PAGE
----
TERRY GROSS, HOST: This is FRESH AIR. I'm Terry Gross. Today, a lot of people throughout the West are angry that the good life is being stolen from them, writes my guest Robert Kuttner. He says, quote, "they're not quite sure whom to be angry at - immigrants, corporations, the government, politically correct liberals, the rich, the poor. The anger is unfocused but is increasingly articulated by a neo-fascist right," unquote.
Kuttner sees a connection between the rise of right-wing populism and the fall of a social contract that helped broad groups of people in Western democracies. He thinks a fundamental driver of this discontent is globalized capitalism. Kuttner's new book is called "Can Democracy Survive Global Capitalism?" We're going to talk about his book and about the threat of a trade war with China. Kuttner is co-founder and co-editor of the publication The American Prospect where he also writes a column. And he's a professor of public policy at Brandeis University.
Robert Kuttner, welcome back to FRESH AIR. So it's kind of interesting. The right and the left seem to maybe agree on one thing. They oppose globalism. Not everyone on the right, not everyone on the left, but there is a commonality there. Do they oppose it for the same reasons?
ROBERT KUTTNER: No, they oppose it for very different reasons. The progressive critique of globalization is very simple. It is a critique of the use of a certain kind of globalization to dismantle what used to be a manage form of capitalism that delivered broad prosperity. The democratic nation-state after World War II was able to regulate markets in the broad public interest so that ordinary people would have economic security and economic prosperity. Beginning in the '70s and '80s, trade deals were used to undermine the ability of governments to regulate banks. They were used to put cheap labor that had no labor standards into competition with labor in the United States and in Europe that benefited from protections. And so globalization was used to return to a more primitive version of raw capitalism. That's the progressive critique.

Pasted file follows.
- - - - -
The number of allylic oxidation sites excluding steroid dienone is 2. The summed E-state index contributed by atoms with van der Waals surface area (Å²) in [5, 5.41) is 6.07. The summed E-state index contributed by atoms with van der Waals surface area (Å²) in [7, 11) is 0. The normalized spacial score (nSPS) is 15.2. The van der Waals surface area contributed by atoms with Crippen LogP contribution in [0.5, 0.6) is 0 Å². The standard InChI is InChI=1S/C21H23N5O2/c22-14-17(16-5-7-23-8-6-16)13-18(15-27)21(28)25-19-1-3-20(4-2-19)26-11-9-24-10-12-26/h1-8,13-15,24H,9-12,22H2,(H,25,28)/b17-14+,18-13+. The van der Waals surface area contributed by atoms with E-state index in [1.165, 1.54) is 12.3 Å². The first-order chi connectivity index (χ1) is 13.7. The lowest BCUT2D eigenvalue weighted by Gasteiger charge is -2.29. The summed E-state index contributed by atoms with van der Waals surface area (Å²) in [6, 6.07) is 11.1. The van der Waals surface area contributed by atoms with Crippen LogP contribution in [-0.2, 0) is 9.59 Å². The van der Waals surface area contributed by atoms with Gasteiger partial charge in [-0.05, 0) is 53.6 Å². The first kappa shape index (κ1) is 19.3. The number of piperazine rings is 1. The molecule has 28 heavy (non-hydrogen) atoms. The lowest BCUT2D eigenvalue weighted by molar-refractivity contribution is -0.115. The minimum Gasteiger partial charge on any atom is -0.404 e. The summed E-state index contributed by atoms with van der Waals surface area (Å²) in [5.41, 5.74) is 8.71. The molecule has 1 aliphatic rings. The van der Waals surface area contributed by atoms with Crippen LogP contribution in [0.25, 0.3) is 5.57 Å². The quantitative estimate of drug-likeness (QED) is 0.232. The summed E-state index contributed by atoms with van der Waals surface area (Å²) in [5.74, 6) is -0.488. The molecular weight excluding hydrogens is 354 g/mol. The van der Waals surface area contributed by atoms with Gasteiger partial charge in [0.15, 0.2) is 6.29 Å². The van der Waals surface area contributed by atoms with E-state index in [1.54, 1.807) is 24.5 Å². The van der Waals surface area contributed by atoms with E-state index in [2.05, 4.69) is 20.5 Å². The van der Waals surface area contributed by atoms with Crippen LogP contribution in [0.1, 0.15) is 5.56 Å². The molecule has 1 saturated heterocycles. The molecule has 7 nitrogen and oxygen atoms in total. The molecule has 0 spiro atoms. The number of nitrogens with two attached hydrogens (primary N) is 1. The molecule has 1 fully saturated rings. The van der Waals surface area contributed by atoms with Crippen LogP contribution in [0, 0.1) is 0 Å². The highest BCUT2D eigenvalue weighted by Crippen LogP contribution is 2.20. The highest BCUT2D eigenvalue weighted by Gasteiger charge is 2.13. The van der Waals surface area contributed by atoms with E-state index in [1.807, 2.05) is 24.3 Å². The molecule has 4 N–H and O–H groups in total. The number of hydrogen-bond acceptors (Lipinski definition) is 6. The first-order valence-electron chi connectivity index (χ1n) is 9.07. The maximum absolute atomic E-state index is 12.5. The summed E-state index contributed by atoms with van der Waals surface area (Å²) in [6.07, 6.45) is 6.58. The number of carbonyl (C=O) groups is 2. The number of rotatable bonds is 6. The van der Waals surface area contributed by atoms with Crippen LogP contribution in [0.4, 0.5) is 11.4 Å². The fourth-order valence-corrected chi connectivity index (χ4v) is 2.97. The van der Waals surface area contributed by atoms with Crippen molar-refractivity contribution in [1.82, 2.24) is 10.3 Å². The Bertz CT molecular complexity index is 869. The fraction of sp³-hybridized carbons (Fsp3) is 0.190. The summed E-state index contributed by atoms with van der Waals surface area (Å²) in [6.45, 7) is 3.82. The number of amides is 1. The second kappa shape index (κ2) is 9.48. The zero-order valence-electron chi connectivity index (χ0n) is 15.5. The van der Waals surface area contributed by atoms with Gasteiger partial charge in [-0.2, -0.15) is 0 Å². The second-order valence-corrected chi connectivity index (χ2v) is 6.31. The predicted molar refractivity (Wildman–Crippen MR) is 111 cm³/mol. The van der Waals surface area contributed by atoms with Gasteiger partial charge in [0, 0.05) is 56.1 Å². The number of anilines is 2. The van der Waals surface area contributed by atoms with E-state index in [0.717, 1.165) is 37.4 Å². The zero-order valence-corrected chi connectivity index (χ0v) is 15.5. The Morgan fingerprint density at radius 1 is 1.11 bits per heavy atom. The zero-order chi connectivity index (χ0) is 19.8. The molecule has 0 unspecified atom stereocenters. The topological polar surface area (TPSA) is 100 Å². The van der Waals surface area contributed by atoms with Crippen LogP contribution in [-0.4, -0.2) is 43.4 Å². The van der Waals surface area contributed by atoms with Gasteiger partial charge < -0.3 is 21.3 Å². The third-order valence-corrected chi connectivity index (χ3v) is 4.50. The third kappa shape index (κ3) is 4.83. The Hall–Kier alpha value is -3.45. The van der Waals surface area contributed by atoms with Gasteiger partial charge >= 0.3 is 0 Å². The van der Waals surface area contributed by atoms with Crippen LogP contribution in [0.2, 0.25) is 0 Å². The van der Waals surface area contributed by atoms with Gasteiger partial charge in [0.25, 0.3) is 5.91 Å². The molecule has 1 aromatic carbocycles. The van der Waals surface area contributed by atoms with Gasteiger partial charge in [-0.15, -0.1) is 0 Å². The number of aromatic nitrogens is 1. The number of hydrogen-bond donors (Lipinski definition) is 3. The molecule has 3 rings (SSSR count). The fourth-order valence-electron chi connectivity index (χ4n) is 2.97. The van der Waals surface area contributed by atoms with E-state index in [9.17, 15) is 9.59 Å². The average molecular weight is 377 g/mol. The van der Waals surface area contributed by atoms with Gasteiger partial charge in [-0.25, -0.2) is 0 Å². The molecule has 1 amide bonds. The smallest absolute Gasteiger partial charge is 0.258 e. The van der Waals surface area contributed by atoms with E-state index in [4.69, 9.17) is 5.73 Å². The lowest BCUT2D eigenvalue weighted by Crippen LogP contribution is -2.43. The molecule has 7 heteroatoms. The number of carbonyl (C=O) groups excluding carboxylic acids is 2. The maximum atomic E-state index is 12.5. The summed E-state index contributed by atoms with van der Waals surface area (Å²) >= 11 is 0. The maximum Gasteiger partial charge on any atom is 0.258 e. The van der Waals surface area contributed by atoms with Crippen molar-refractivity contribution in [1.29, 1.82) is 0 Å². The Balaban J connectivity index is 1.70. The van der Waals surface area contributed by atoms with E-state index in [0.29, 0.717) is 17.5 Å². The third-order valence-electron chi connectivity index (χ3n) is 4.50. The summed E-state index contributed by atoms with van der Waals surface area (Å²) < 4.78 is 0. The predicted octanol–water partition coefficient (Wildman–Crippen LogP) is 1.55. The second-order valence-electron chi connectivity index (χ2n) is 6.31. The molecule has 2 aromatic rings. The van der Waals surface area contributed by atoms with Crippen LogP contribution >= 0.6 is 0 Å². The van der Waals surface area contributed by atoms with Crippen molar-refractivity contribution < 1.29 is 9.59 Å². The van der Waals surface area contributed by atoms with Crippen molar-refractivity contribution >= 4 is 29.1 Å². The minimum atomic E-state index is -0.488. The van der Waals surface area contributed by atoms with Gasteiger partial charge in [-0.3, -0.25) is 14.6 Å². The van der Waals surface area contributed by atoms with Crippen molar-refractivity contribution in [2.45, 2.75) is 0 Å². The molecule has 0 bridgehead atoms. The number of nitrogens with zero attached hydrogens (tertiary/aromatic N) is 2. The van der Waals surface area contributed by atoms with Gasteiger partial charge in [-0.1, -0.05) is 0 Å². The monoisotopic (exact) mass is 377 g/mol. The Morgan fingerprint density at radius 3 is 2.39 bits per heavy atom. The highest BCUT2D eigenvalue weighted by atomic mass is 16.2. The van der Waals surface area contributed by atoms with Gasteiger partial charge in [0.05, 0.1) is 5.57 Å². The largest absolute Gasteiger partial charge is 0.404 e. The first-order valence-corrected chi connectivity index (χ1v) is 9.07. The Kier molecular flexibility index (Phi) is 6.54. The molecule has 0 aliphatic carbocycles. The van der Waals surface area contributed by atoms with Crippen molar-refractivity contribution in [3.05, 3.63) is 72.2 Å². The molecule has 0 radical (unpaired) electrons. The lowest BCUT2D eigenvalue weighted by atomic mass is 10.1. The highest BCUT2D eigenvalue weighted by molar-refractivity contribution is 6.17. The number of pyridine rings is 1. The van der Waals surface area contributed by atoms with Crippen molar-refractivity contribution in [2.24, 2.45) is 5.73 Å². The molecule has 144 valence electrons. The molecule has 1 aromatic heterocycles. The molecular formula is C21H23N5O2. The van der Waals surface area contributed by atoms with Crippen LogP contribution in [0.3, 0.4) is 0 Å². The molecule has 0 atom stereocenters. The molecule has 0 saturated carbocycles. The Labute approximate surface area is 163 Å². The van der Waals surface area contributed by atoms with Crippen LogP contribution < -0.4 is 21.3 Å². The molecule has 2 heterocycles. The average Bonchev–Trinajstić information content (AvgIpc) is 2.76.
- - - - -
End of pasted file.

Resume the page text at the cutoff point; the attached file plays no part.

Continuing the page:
GROSS: But can I just interrupt there.
GROSS: So you mean, for instance, outsourcing - that corporations could either move to a place where labor was cheaper, where there were no unions. Or they could just, like, outsource part of their operation to those other markets where labor was cheaper. And that undermined workers, like, for instance...
GROSS: ...In the United States. Is that what you're saying?
KUTTNER: Well, it's...
GROSS: Is that part of what you're saying? (Laughter) Yeah.
KUTTNER: Yeah. It's part of what I'm saying. I think the other really important part has to do with banks - that if you look at what caused the 2008 financial collapse, it was the completely promiscuous deregulation of finance. And globalization played a very major part in that because if a bank operates in New York, and London or Geneva has fewer regulations - and you deregulate global banking - well, the bank can either move to London, or it can move certain products to London, or it can threaten to move to London. And all of that undermines the ability of the government to regulate finance. So...
GROSS: OK, so that's the left critique, right?
GROSS: What's the right-wing critique?
KUTTNER: The right-wing critique is more crudely nationalistic. Immigrants are flooding our borders, and we don't like them. And the globalists - the people who are promoting globalization - are the same people who are promoting transgender use of bathrooms. And they're the same people who are going to take away your guns. And they're the same people who disrespect your religion. And so it's a broad critique of an elite in which a lot of ordinary people have lost confidence.
GROSS: So I think a great illustration of this clash between the left and the right critique of globalism is when Steve Bannon contacted you and suggested that you interview him, which you did. What did he think you and he would have in common in your view of globalism?
KUTTNER: He had read a column I had written the day before on China.
GROSS: This was in August, by the way.